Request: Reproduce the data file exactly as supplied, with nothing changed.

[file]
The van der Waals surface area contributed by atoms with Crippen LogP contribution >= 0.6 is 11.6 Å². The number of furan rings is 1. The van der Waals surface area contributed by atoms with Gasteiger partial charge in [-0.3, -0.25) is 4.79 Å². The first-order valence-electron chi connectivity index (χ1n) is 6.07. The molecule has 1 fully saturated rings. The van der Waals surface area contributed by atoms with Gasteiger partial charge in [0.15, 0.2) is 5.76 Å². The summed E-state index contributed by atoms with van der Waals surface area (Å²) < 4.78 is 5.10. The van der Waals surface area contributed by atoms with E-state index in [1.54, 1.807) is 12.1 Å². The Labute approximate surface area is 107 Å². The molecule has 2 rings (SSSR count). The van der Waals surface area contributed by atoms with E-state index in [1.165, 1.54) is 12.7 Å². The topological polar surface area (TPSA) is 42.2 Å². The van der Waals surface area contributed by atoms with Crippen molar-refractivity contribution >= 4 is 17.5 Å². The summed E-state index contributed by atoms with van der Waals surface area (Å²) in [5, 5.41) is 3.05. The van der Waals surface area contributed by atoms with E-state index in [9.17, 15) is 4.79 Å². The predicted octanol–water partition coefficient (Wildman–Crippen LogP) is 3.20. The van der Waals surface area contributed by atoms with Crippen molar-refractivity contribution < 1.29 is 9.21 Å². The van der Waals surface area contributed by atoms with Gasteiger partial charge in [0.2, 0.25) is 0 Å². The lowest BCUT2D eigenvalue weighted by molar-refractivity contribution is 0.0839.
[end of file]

The van der Waals surface area contributed by atoms with Crippen LogP contribution >= 0.6 is 11.6 Å². The number of furan rings is 1. The van der Waals surface area contributed by atoms with Gasteiger partial charge in [-0.3, -0.25) is 4.79 Å². The first-order valence-electron chi connectivity index (χ1n) is 6.07. The molecule has 1 fully saturated rings. The van der Waals surface area contributed by atoms with Gasteiger partial charge in [0.15, 0.2) is 5.76 Å². The summed E-state index contributed by atoms with van der Waals surface area (Å²) < 4.78 is 5.10. The van der Waals surface area contributed by atoms with E-state index in [1.54, 1.807) is 12.1 Å². The Labute approximate surface area is 107 Å². The molecule has 2 rings (SSSR count). The van der Waals surface area contributed by atoms with E-state index in [1.165, 1.54) is 12.7 Å². The topological polar surface area (TPSA) is 42.2 Å². The van der Waals surface area contributed by atoms with Crippen molar-refractivity contribution >= 4 is 17.5 Å². The summed E-state index contributed by atoms with van der Waals surface area (Å²) in [5, 5.41) is 3.05. The van der Waals surface area contributed by atoms with E-state index in [9.17, 15) is 4.79 Å². The predicted octanol–water partition coefficient (Wildman–Crippen LogP) is 3.20. The van der Waals surface area contributed by atoms with Crippen molar-refractivity contribution < 1.29 is 9.21 Å². The van der Waals surface area contributed by atoms with Gasteiger partial charge in [0.2, 0.25) is 0 Å². The lowest BCUT2D eigenvalue weighted by molar-refractivity contribution is 0.0839.